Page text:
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I arrived in Birmingham in September 1981 as a fresh-faced student and an obsessive music fan. I was in heaven for three reasons.

One: Birmingham was the fertile breeding ground for a wide variety of great artists at that time. They included The Beat, Dexys Midnight Runners, Au Pairs, Steel Pulse, Felt, The Nightingales, Musical Youth, Stephen “Tin Tin” Duffy, UB40, Fashion and many more.

Two: It had an amazing live music scene with a great choice of venues. There were rooms above pubs, such as The Fighting Cocks, The Mermaid, The Golden Eagle and The Bournbrook. The Holy City Zoo had just taken over from the Rum Runner as the city’s coolest nightclub, plus there was the excellent Locarno, which later became the Powerhouse. Old cinemas, such as The Imperial and The Carlton, also hosted memorable gigs. In addition, Birmingham and Aston Universities plus the Poly all attracted quality acts. While for bigger shows, there was always the Odeon, Bingley Hall or the Tower Ballroom

Three: The early 1980s were an incredibly vibrant time for music with the rise of a myriad of genres including synth-pop, post-punk, hip hop, dancehall, electro, indie-pop, mutant disco, Britfunk, goth and many more. Everything was up for grabs, rules were there to be broken and styles were meant to be mixed up. This Spotify playlist of my favourite tracks from 1981 captures some of that excitement.

Simon Le Bon of Duran Duran . He's holding a mic, and looks to the right of the camera. It's a close portrait. He's got blonde spiky hair and a red headband
Simon Le Bon of Duran Duran at the Rum Runner nightclub on Broad Street in December 1981 Credit: Photo © Andy (@Birmingham81) 1981

Just before I arrived in Birmingham, I had been given a Rolleiflex 35-mm camera for my 18th birthday. I quickly worked out that I could get into concerts for free if I took photos for the Birmingham University newspaper, Redbrick, and subsequently for a local fanzine called Musique.

That’s how I ended up taking photos of some wonderful bands, often playing small intimate venues before they went on to fame and fortune. Examples included Depeche Mode at The Locarno, Eurythmics at the Holy City Zoo, New Order at the Imperial Cinema and Duran Duran at the Rum Runner.

Two band members playing music, the vocalist is singing into the microphone, both hands gripping the mic. The other is looking downwards as he plays his guitar.
Bernard Sumner and Peter Hook of New Order at the Imperial Cinema in Balsall Heath in February 1982. The venue was on the corner of Moseley Road and Clifton Road but has since been demolished. Credit: Photo © Andy (@Birmingham81) 1981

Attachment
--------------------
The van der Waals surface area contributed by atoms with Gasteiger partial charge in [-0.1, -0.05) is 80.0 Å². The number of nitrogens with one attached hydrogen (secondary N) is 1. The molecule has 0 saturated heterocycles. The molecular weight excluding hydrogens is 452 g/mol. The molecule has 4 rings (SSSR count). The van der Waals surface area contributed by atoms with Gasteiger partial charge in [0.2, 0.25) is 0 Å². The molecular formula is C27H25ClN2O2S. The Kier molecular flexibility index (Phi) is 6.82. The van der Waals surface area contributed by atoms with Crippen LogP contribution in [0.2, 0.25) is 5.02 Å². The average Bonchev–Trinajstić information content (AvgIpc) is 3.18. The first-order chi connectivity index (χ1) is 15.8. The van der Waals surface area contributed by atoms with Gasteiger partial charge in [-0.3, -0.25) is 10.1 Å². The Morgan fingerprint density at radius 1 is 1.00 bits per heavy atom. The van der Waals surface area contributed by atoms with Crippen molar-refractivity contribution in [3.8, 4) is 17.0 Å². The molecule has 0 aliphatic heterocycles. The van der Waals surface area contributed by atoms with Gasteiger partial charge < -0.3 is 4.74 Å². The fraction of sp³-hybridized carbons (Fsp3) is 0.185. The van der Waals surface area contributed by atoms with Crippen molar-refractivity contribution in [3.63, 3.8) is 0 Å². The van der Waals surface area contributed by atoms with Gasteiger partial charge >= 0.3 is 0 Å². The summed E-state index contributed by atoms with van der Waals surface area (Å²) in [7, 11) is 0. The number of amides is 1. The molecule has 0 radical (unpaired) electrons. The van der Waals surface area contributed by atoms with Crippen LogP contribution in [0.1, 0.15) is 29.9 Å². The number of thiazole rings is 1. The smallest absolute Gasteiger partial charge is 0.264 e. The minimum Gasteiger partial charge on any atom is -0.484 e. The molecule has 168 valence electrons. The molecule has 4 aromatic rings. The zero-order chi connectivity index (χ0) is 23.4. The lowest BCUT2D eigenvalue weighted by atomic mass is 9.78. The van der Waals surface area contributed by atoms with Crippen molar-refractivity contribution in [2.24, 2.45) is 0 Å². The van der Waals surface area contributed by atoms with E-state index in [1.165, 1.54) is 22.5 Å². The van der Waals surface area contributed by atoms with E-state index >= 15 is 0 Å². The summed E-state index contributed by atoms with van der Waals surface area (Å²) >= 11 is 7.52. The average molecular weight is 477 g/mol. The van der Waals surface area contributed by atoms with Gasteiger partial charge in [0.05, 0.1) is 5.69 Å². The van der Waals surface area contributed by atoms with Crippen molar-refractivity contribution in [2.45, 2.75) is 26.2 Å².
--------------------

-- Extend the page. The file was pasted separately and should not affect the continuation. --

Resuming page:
I had never taken pictures at concerts before and had little experience of photography full-stop, so I had to learn fast. Rolls of 35mm film and the subsequent processing and printing were all relatively expensive, so I had to make every frame count. It was a far cry from the current digital technology that allows virtually unlimited shots.

I rarely met other photographers at gigs, so in many cases my photos are the only record of these shows. Again, that was completely different from today when every concert is captured from all angles on countless mobile phones.

After I graduated in 1984, my photographs sat in boxes and bags for decades, unseen by anyone. It wasn’t until 2016 when I decided to scan and upload my prints to Twitter as @Birmingham_81 that they reached a wider audience.

It’s been great to share the images with the acts themselves, people who were also at those gigs, young fans who were born after the shows took place, and distant followers many thousands of miles away from Birmingham.

The exposure has led to my photos being featured in exhibitions, on album sleeves and in books and magazines, which has been a thrill and an honour. It still feels surreal that a photo of New Order that I took when I was 18 is currently displayed in the Birmingham Museum and Art Gallery (as part of the Wonderland exhibition until 30 October 2022).

I’m also delighted to have been given the opportunity to share more of my photos here, including some of those bands that went on to be massive, some that flew under the radar, and a few additional snaps to provide some context of Birmingham in the early 1980s.

Andy (@Birmingham_81)

Annie Lennox of Eurythmics. The image is fuzzy, slightly out of focus. Annie has long bushy dark hair and pink lipstick. She has her eyes closed as she sings into the mic.
Annie Lennox of Eurythmics playing to a very small crowd at the Holy City Zoo in December 1981. The venue on Water Street was part-owned by the footballer Andy Gray Credit: Photo © Andy (@Birmingham81) 1981

Further listening

Wednesday Nights at the Powerhouse. This playlist will give you an idea of what we danced to at the alternative nights on Wednesdays at the Powerhouse around 1983 and 1984.

The Sound of Birmingham. This playlist is designed to capture the sound of Birmingham from the 1960s up to the current day.